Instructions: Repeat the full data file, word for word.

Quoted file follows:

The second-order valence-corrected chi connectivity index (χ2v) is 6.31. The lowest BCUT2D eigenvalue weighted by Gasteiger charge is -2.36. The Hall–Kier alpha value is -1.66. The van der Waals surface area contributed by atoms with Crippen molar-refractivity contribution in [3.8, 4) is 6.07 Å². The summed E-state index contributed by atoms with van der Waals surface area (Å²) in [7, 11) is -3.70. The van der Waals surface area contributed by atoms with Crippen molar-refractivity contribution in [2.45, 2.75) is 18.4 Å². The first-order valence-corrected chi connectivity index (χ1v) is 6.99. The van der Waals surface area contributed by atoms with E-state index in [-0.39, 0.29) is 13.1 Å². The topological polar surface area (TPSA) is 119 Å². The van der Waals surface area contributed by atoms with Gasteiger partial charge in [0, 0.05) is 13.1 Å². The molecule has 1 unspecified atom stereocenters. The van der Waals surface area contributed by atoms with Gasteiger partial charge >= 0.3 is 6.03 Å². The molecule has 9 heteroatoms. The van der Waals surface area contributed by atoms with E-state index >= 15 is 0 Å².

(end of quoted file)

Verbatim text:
The second-order valence-corrected chi connectivity index (χ2v) is 6.31. The lowest BCUT2D eigenvalue weighted by Gasteiger charge is -2.36. The Hall–Kier alpha value is -1.66. The van der Waals surface area contributed by atoms with Crippen molar-refractivity contribution in [3.8, 4) is 6.07 Å². The summed E-state index contributed by atoms with van der Waals surface area (Å²) in [7, 11) is -3.70. The van der Waals surface area contributed by atoms with Crippen molar-refractivity contribution in [2.45, 2.75) is 18.4 Å². The first-order valence-corrected chi connectivity index (χ1v) is 6.99. The van der Waals surface area contributed by atoms with E-state index in [-0.39, 0.29) is 13.1 Å². The topological polar surface area (TPSA) is 119 Å². The van der Waals surface area contributed by atoms with Gasteiger partial charge in [0, 0.05) is 13.1 Å². The molecule has 1 unspecified atom stereocenters. The van der Waals surface area contributed by atoms with Gasteiger partial charge >= 0.3 is 6.03 Å². The molecule has 9 heteroatoms. The van der Waals surface area contributed by atoms with E-state index >= 15 is 0 Å².